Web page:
ABC Capital has invested significant capital and time in building an eight-person operations team and acquiring best-of-breed technology to manage over $30 billion in assets across four investment partnerships, fifteen segregated accounts, and nine co-investment vehicles. The firm has plans to launch a private credit strategy that would require new systems and a dedicated three-person middle-office team, raising concerns about scalability and cost effectiveness of the current platform. Having heard from a peer CFO about the success she has experienced with a lift-out, ABC Capital’s CFO explores the outsourcing model as an alternative to growing the internal operations infrastructure further.

After an extensive due diligence process and strategic discussions among management, key LPs, the firm’s auditor, and other stakeholders, ABC Capital opts to pursue a lift-out model for several reasons:

  1. Implementing a traditional outsourcing model would be challenging to execute in a timely and efficient manner, making it an unappealing option. The risk of attrition during the transition is high.
  2. ABC Capital is reluctant to write off its previous investment in systems and human capital.
  3. The CFO has personally built her team and, together with the firm’s management, has a personal interest in providing opportunities for the team.
  4. ABC Capital believes maintaining continuity, given the team’s grasp of the data, is critical in the face of increasing pressure from regulators and LPs to deliver more detailed, high-quality reporting and to handle ad-hoc requests, all at a more rigorous pace.
  5. ABC Capital lacks specialized private credit middle-office expertise, of which the lift-out partner has extensive knowledge as well as systems and processes in place.


ABC Capital selects Petra Funds Group to be its lift-out partner after an extensive due diligence process. Both the Petra and ABC Capital teams invest significant time to define a clear set of goals and objectives and to align on a road map to achieve those goals and objectives. Petra uses its experience executing successful lift-outs and its team’s experience inside GPs to help inform ABCCapital’s thinking during this process, validating and challenging key assumptions along the way.

Petra assigns seasoned individuals who have managed successful lift-out transitions to work with the CFO and others at ABC Capital to execute the road map in stages. In the initial stage, Petra focuses on ensuring that it understands the individuals, including current roles and responsibilities, team dynamics, and anticipated challenges. At the same time, Petra focuses on the technology and systems involved, both hardware and software, to ensure the transition from internal to external will be seamless. Finally, a communications plan is prepared for the ABC Capital team, focused on anticipating questions and providing clear and helpful answers about Petra and the lift-out. In all aspects of the initial stage, Petra coordinates closely with key members of the fund manager responsible for the lift-out.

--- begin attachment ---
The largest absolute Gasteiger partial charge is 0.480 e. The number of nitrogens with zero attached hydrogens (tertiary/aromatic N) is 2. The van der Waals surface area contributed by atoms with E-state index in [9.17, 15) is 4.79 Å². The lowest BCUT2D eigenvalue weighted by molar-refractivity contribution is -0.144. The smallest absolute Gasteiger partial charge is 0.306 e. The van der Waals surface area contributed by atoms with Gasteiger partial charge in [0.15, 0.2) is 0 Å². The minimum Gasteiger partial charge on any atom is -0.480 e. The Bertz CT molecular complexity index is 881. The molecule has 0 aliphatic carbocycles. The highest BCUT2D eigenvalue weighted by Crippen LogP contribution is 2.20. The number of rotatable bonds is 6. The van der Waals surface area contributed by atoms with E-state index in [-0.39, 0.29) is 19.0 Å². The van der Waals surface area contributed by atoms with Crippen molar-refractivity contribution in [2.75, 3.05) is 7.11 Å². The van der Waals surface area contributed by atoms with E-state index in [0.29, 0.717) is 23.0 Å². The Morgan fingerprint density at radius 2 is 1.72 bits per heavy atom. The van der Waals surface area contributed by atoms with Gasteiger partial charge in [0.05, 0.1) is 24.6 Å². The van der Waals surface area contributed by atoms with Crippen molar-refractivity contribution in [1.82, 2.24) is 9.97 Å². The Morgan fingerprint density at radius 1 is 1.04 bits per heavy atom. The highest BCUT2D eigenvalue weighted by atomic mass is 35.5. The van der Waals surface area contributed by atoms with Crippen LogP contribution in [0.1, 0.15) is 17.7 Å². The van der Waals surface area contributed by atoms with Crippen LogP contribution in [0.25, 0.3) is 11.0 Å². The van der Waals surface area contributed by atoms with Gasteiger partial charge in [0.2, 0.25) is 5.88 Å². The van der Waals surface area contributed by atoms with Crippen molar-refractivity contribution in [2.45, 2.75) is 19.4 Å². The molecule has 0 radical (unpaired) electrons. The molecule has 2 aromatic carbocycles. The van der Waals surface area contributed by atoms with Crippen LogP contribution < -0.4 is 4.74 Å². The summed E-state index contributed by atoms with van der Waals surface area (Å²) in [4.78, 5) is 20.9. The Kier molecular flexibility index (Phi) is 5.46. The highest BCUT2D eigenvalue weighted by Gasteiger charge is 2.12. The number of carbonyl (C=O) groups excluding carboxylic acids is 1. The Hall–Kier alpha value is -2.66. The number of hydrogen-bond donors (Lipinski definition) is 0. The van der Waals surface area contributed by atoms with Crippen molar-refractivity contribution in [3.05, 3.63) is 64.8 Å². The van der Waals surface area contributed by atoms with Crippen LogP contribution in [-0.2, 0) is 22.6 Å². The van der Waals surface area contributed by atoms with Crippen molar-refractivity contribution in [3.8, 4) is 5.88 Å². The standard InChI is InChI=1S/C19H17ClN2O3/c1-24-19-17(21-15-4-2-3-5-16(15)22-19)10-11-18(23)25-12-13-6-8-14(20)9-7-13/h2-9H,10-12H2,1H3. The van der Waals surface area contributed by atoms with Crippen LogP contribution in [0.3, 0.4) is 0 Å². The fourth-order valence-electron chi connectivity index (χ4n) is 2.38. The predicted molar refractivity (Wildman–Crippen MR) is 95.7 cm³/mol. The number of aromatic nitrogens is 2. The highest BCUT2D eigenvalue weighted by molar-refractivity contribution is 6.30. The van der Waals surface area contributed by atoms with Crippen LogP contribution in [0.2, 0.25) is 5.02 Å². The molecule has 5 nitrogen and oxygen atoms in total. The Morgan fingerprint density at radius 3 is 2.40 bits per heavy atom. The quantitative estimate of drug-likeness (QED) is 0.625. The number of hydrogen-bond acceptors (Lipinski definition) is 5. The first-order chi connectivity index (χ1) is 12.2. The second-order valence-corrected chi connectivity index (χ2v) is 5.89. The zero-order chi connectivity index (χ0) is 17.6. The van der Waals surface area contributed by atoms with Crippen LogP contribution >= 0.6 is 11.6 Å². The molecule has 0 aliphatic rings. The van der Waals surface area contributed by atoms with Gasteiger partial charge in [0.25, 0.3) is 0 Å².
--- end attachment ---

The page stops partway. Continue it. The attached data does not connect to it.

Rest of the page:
During the migration stage, Petra focuses on minimizing disruption to the lift-out employees, avoiding unnecessary frustration and works closely with the fund manager’s IT team to transfer access and perform testing, making sure that nothing is done before it is fully tested. Anticipating surprises, and as those arise, Petra communicates quickly and openly with the fund manager to ensure they are addressed.

Once the migration is complete, Petra continues to support the lift-out team as necessary. This may include acting as an interface with their former employer, as well as working with them to establish personal goals and objectives. In many cases, the lift-out team will have opportunities to take on new responsibilities, including for other Petra clients over time.


Working hand-in-hand with the fund manager, Petra coordinated the transfer of assets, data and team members while providing continuity to the fund manager and LPs. Although a few challenges were experienced along the way, the team worked together to ensure a smooth process in the end.

The Emergence of a New Fund Administration Model

The increasing frequency of lift-outs in private fund management represents a strategic response to the evolving challenges within the industry, including in particular increased costs. Whether prompted by the growing complexity of investment activities, the speed of technology advancements, concerns over staff retention, or the pressures of regulatory compliance, lift-outs can provide fund managers with an ideal solution to position their firms for the next decades of growth with an optimized middle- and back-office solution in place.

How Petra Can Help

PetraFunds Group is experienced in lift-out fund administration models, having successfully executed several lift-outs with large GPs. Leveraging our direct private equity experience and robust SOC I Type II operational environment, we have successfully integrated full middle and back-office teams into our environment, providing continuity to the GP and its LPs.

Please reach out to Stephen Coats, Paul Winters, or Jennifer Fichera to learn more about Petra's lift-out fund administration model.